Budget plan in Alberta includes $1M to review gaming legislation

Alberta has online gambling but through government-owned platform, PlayAlberta.

Alberta may become the latest jurisdiction in Canada to authorize online casinos following a review of its gaming legislation.

The government of Alberta has released its capital plan and budget for FY2024, which includes allocating funds toward a review of the province’s Gaming, Liquor, and Cannabis Act. The act, which also includes provincial lotteries, was last updated in December 2022.

The review, which is backed with $1 million in funding, could determine Alberta’s viability as an open online gaming market as Ontario reaps the benefits of regulated mobile sports betting and iGaming. Alberta, which is the fourth-largest province in Canada with a 4.7 million population, is initiating a review of its active gaming legislation as it looks to reduce regulatory burdens on businesses while increasing revenue for the community.

Alberta has online gambling but only through its government-owned platform, PlayAlberta.

The province’s budget, which aims to invest $25 billion over three years, estimates that net income from gaming, lottery, liquor, and cannabis sales in 2024-25 will decline due to an uptick in operational expenses from system upgrades and modernizations. The implementation of online gaming from a multitude of operators could help drive profits and mitigate future losses.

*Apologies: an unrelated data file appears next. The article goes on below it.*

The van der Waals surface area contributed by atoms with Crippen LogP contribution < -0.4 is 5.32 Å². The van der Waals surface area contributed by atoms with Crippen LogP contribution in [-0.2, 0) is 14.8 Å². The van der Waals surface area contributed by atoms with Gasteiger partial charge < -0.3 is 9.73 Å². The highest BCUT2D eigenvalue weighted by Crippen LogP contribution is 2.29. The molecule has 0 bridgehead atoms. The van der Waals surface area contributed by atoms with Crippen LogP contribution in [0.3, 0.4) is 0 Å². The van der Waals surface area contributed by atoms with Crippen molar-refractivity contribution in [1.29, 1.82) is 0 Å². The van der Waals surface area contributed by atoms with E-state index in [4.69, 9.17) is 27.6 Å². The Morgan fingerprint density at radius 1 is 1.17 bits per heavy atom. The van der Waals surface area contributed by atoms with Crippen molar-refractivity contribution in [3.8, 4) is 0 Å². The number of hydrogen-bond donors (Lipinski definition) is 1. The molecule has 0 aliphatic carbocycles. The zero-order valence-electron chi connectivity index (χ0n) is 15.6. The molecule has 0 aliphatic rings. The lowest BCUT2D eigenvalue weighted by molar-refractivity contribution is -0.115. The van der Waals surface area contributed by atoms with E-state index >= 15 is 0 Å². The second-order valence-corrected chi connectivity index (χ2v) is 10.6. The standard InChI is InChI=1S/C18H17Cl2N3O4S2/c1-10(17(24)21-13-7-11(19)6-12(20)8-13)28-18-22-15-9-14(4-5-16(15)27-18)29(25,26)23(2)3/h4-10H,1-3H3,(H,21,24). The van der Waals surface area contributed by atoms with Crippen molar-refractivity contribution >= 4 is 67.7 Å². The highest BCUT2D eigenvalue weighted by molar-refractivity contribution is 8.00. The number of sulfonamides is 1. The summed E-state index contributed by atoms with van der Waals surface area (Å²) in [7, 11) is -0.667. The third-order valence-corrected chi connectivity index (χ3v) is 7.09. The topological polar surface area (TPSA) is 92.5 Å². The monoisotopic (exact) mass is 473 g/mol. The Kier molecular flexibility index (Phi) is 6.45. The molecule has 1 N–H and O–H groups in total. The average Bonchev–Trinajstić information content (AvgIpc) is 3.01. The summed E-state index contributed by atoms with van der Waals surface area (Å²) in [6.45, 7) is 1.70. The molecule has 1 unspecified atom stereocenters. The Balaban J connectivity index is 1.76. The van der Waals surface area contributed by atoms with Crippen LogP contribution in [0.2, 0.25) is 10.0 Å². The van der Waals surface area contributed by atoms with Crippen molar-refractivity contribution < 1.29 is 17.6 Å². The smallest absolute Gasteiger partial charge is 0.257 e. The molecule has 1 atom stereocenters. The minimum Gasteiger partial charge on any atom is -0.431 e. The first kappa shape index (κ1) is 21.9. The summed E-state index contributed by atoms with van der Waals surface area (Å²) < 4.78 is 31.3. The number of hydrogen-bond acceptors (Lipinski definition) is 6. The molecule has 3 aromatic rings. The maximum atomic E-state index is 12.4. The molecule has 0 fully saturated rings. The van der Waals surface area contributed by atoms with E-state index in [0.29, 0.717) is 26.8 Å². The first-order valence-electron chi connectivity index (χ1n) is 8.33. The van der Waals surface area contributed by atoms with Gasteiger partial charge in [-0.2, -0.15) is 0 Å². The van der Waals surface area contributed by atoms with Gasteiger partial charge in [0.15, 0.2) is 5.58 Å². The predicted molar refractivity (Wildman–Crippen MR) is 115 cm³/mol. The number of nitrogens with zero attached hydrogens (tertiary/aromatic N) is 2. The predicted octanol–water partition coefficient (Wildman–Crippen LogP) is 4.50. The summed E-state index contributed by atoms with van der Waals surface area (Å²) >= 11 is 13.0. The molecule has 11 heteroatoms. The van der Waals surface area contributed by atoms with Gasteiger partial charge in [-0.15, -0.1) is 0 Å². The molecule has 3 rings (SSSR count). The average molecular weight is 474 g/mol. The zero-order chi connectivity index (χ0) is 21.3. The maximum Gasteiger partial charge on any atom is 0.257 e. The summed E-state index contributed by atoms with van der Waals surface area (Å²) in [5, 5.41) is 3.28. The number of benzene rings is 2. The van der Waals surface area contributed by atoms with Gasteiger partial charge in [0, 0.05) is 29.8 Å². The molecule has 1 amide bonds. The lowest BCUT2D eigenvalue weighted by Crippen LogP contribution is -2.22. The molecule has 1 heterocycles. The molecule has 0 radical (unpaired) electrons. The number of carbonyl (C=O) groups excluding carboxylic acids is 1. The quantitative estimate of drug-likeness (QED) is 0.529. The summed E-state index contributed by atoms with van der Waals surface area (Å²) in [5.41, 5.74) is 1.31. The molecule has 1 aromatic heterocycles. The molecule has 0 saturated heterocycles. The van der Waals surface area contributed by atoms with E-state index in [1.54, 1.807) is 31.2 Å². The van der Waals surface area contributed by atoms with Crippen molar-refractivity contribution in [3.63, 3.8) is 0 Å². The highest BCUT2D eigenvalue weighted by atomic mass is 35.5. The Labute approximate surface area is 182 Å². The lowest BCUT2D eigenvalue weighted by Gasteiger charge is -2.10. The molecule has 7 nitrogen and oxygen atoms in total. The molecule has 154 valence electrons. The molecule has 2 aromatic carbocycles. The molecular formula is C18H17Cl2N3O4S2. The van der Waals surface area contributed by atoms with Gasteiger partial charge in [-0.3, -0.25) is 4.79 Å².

The profits would then go back into Alberta communities, which will see a $7.2 billion investment over three years, according to the province’s capital plan for 2024.

About $2.1 billion of the investment will go to support over 90 projects for K to 12 schools. Alberta estimates its total expense in 2024-25 to reach approximately $73.2 billion.

Efforts to bring an open market to Alberta

Minister Dale Nally of Service Alberta and Red Tape Reduction launched an initiative in 2023 to broaden the province’s online gaming market through indigenous partners.

“Alberta can be a leading hub for iGaming, with a strong emphasis on openness and a free market. We have low corporate taxes, streamlined regulations, and high disposable incomes,” Nally’s office told PlayCanada last month. “These conditions will allow us to establish ourselves as a premier destination for the iGaming industry.”

Nally and other supporters of online gaming will continue to advocate for the industry despite the Alberta Court of Appeal’s upholding PlayAlberta’s right to exclusively operate last year.

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